"Grand Cru from German soil", the finest dry wine the estate has to offer; complex, nuanced structure and minerality; a weighty 'powerhouse' with provocative fruit aromas and a profound depth; a grand, dry Riesling that embodies the exceptional and distinctive qualities of its terroir, and one which will continue to age and develop for decades to come.
Late 12th century saw first mention of this renowned Rheingau vineyard as the 'mons Rhingravii' (the Mountain of the Rhine Counts); southwest-facing site with deep to medium-deep soil, predominantly stony, fragmented phyllite and dramatic inclines of up to 60 %
Vintage report 2007 / The phenomena of climate change and resultant global warming also affected the year 2007. Once again, weather observations yielded record-breaking data: after a winter that was clearly too mild, spring weather in April and May was extremely warm. Furthermore, even though the summer often did not feel very “summery,” temperatures registered during the growing season were the highest since recordkeeping began (1884), even breaking the record set in 2003.
Naturally, these climatic conditions had a considerable affect on the vines. A very warm April led to an extremely early bud burst. Warm temperatures continued in May, so that vines blossomed during the second half of the month – the earliest blossoming since time immemorial. The warmth lasted through early June and by mid-June, vegetation was more than three weeks ahead of schedule. Rather average weather during the rest of summer reduced this head start. Nevertheless, the grapes began to ripen in the Rheingau on 3 August – precisely as early as in the “record year” 2003. The difference was that the development of the grapes (after early blossoming) continued more slowly and consistently, thanks to a better distribution of sunshine and rainfall than in 2003.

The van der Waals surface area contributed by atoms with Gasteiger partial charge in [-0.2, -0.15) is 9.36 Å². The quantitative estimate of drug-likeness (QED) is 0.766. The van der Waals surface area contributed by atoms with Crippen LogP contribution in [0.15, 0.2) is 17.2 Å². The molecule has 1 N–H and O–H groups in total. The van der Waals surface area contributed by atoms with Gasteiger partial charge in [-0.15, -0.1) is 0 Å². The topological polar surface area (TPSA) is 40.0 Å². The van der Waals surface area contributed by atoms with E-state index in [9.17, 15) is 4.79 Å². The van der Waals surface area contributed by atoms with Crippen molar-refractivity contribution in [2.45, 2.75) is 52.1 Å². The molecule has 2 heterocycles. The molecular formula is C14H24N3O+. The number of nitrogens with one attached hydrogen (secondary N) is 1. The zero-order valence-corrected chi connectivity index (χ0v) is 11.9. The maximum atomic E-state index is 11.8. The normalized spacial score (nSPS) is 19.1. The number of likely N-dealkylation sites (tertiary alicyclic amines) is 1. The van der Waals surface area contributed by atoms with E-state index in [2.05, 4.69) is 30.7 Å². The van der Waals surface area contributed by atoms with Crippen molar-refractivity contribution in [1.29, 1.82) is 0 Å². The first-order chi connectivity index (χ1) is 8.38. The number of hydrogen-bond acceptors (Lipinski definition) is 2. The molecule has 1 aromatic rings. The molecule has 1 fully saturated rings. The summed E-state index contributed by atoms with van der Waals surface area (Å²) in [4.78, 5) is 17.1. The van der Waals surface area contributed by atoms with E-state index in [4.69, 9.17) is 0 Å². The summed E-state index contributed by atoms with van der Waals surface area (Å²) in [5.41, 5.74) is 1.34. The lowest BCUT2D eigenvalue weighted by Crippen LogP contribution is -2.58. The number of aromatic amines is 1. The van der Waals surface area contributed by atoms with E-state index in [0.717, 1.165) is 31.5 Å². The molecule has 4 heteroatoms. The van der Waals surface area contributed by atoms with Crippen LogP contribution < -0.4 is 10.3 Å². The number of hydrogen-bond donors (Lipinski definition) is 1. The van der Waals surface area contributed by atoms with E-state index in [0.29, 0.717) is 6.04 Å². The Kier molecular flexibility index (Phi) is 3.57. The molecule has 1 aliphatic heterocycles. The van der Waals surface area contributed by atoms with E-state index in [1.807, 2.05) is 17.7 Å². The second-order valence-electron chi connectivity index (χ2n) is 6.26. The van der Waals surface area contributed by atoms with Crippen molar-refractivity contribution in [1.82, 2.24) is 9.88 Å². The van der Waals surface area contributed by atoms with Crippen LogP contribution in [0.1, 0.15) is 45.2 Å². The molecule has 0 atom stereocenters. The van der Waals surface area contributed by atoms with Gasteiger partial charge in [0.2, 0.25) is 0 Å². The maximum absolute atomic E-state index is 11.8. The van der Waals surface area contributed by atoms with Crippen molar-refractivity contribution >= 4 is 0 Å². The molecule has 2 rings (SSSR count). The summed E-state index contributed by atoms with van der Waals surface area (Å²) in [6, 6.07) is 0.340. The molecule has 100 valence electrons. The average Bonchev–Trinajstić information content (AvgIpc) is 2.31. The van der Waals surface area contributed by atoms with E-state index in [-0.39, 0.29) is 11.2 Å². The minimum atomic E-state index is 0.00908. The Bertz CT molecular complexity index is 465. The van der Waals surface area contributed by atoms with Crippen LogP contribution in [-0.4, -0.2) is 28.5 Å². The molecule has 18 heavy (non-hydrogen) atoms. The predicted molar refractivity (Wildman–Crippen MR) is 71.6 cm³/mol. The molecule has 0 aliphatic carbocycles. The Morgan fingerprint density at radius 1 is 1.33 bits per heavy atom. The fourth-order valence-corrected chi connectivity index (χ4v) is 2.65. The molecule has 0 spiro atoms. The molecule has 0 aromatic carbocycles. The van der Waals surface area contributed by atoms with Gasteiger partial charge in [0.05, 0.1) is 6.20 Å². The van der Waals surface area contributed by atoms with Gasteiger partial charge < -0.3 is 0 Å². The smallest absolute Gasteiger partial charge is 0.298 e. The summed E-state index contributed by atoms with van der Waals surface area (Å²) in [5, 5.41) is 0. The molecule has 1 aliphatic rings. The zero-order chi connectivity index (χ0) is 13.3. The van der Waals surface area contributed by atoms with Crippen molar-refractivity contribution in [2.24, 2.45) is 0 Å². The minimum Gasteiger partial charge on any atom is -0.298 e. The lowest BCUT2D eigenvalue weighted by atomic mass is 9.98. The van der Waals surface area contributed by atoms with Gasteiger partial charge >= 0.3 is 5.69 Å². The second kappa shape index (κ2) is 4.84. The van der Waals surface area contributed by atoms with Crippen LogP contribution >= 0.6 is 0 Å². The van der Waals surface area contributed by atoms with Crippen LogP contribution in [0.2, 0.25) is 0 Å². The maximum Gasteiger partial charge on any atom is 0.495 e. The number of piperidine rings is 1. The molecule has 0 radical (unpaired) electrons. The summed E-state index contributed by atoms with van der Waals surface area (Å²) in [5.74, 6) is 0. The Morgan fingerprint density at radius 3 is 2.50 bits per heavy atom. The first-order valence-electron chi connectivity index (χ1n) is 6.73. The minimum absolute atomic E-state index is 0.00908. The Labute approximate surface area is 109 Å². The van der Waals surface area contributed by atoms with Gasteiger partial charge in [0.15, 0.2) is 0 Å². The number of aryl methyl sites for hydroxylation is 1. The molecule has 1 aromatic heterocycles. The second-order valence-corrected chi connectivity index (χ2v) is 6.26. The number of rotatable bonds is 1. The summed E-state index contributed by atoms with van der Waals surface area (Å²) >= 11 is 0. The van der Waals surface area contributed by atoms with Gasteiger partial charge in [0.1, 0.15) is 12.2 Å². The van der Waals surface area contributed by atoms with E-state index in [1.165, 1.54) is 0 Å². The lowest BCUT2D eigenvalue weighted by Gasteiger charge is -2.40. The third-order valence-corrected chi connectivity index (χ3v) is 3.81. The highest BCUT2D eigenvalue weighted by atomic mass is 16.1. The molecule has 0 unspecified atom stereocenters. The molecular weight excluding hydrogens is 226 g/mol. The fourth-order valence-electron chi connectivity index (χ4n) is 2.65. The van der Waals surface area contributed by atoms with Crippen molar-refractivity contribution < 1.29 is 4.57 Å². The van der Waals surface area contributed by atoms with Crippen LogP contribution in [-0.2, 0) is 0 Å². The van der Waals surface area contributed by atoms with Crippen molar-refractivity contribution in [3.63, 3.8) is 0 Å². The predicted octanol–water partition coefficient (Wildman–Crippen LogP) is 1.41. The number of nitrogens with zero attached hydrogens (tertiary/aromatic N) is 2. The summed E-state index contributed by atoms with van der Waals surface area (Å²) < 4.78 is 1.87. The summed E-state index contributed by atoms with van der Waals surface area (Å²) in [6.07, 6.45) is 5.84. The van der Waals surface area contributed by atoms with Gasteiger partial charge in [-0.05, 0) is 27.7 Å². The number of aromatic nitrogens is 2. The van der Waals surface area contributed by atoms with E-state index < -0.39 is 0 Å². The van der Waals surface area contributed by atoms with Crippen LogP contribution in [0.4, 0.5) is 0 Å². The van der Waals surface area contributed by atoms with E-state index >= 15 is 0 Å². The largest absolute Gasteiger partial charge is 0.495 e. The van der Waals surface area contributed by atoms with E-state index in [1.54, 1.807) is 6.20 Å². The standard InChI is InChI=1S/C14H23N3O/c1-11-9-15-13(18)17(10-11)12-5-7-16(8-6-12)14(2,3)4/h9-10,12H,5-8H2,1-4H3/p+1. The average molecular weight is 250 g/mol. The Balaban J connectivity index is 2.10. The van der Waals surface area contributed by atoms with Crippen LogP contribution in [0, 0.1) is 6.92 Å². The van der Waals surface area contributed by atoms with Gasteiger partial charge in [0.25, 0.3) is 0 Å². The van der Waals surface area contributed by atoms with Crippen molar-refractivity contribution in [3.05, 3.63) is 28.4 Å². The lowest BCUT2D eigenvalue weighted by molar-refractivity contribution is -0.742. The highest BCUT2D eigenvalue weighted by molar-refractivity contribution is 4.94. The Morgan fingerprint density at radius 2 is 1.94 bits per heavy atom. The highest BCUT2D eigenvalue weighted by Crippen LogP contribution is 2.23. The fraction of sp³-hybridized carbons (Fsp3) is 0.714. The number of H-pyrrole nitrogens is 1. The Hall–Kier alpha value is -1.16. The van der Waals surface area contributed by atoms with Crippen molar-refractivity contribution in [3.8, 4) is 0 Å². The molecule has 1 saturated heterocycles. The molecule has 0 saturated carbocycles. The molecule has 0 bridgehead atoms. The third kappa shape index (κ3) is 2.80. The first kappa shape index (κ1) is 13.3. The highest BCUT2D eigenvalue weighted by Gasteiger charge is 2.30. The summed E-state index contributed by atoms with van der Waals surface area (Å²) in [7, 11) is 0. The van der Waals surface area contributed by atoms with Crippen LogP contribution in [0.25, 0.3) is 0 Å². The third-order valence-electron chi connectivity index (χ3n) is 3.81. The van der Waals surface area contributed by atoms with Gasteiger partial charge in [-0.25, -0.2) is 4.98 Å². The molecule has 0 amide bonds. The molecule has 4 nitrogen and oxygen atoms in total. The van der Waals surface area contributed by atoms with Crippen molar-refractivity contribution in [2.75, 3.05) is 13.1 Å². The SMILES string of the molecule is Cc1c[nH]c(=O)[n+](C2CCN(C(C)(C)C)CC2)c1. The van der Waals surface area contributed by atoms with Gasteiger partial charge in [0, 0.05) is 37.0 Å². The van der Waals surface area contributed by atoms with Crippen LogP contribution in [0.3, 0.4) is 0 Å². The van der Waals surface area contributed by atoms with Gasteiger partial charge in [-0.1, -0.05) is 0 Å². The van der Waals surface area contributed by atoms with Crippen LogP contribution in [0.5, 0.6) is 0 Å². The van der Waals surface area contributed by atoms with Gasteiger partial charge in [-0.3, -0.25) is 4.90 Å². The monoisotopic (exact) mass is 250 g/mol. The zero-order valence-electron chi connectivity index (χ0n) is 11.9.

Because of this perfect weather pattern, vines had optimal supplies of water and nutrients, and despite the relatively early harvest (due to early blossoming), Riesling grapes could remain on the vines for a long time – an important factor for this grape variety.
Even the grapes harvested the earliest had exceptionally high extract values (even higher than in 2005 and 2006) and showed a perfect physiological ripeness and well-developed aromas. As such, the early harvest yielded fine Kabinett and light Spätlese qualities that will be bottled as Qualitätswein (Gutsriesling).
In all, ideal weather conditions enabled us to leisurely extend the harvest over seven weeks and selectively harvest the best grapes for other Prädikat wines. For the 19th consecutive year we were able to harvest every Prädikat, including Trockenbeerenauslese with up to 256 degrees Oechsle, in our Grand Cru sites Kiedricher Gräfenberg and Kiedricher Turmberg.
In addition to the exceptionally high quality of the 2007 vintage, the wonderful climatic conditions during the year provided us with a higher yield. After five short years, this brings us back to our long-term average.
It still seems that the Rheingau will be one of the regions to benefit from increasingly warmer weather. In the future, despite higher temperatures, it will still be possible to produce wines with an ideal Riesling profile – finesse, mineral character, and fine acidity – particularly in the stony soils in the higher sites in the foothills of the Taunus Hills. In addition to these natural advantages of terroir, with God’s blessing we were able to harvest our grapes over a long period of time, after a picture-perfect growing season in 2007.